Keep your distance
Public health officials remind snowbirds, spring breakers to self-isolate for 14 days
Snowbirds returning from winter destinations and people who traveled for spring break are reminded that health officials suggest a 14-day social-isolation period during this time of the coronavirus.
“What social isolation really means is staying at home and not leaving except for infrequent, short periods of time. Take the trip to the grocery store once a week instead of several times a week. Inviting the neighbor over for coffee is probably not the right thing to do right now,” said Shelby Kroona, Hamilton County Public Health administrator.
Kroona said some people coming back from spring break or those wintering elsewhere maybe hadn’t heard the recommendations before they returned home.
“The Governor did recommend that everyone who has been out of state to social isolate for at least 14 days,” she said.
During that period of time, she said people should monitor their temperature and possible symptoms of a respiratory illness.
“If anybody develops a fever or a cough or respiratory symptoms, they should call their physician and report their symptoms to see what they want to do,” she said.
So far, there have been no positive tests in Hamilton County. Kroona said there had been some people tested here but the results take 4 or 5 days for results to come back from the labs. Kroona said they are waiting on results for a couple of the tests.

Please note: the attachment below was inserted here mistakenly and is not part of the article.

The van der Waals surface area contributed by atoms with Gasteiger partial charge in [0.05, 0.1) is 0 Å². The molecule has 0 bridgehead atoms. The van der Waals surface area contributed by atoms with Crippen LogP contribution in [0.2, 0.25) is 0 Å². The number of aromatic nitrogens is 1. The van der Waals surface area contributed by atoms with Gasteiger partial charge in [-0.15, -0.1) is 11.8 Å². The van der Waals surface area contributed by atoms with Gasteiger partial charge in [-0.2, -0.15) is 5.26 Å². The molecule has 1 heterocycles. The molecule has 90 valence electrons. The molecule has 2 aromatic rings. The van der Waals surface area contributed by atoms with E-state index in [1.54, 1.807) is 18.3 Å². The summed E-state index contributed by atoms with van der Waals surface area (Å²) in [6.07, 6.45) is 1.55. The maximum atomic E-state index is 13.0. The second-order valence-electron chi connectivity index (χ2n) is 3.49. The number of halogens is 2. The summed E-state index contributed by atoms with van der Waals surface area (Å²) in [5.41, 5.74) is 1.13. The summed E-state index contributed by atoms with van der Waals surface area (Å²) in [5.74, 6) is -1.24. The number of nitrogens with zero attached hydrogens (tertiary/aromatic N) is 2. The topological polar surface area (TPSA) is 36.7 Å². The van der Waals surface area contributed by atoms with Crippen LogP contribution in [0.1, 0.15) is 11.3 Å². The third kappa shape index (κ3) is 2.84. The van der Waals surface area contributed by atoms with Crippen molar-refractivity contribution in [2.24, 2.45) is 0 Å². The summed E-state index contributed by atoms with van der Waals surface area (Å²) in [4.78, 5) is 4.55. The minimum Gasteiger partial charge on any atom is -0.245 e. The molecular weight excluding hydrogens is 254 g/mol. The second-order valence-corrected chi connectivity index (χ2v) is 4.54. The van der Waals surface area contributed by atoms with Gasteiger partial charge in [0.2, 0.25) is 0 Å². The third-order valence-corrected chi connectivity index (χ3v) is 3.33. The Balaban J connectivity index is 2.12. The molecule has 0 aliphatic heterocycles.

“We want to assure people that for many, it’s a mild illness. But again, for those who are immunocompromised it can be devastating,” she said.
Once someone is tested, they are exhibiting symptoms, she said.
“Hopefully, they will be well-enough to return to their homes and take care of themselves,” she said.
The Center for Disease Control has also recommended that people identify a space in their home where patients can quarantine and isolate themselves should a test come back positive.
“Hopefully, if there are two bathrooms in the house, the person who is sick will use one and the rest of the family would use the other,” said Kroona. “Let the ill person use sanitize wipes to clean the bathroom surfaces after they use it.”
She recommended that the ill person remain in their bedroom away from other family members to limit exposure.
For those people who aren’t working from home or who have contact with the public, Kroona said the rule of thumb is to maintain a six-foot distance from others.
“If you’re standing in a line at the grocery store, keep some distance between you and the next person in line,” she said. “And again, hand washing is so important at this time. Wash with soap for 20 seconds.”
Kroona said it was also important to wash fruits and vegetables thoroughly when shoppers return from the grocery store.
“A healthy diet is important but you need to be sure to wash the fruits and vegetables before you prepare them or put them in the refrigerator,” she said.
She said that reports from the grocery industry show that there won’t be any food shortages.
“Buy what you think you need for a week, but try not over purchase if at all possible,” she said.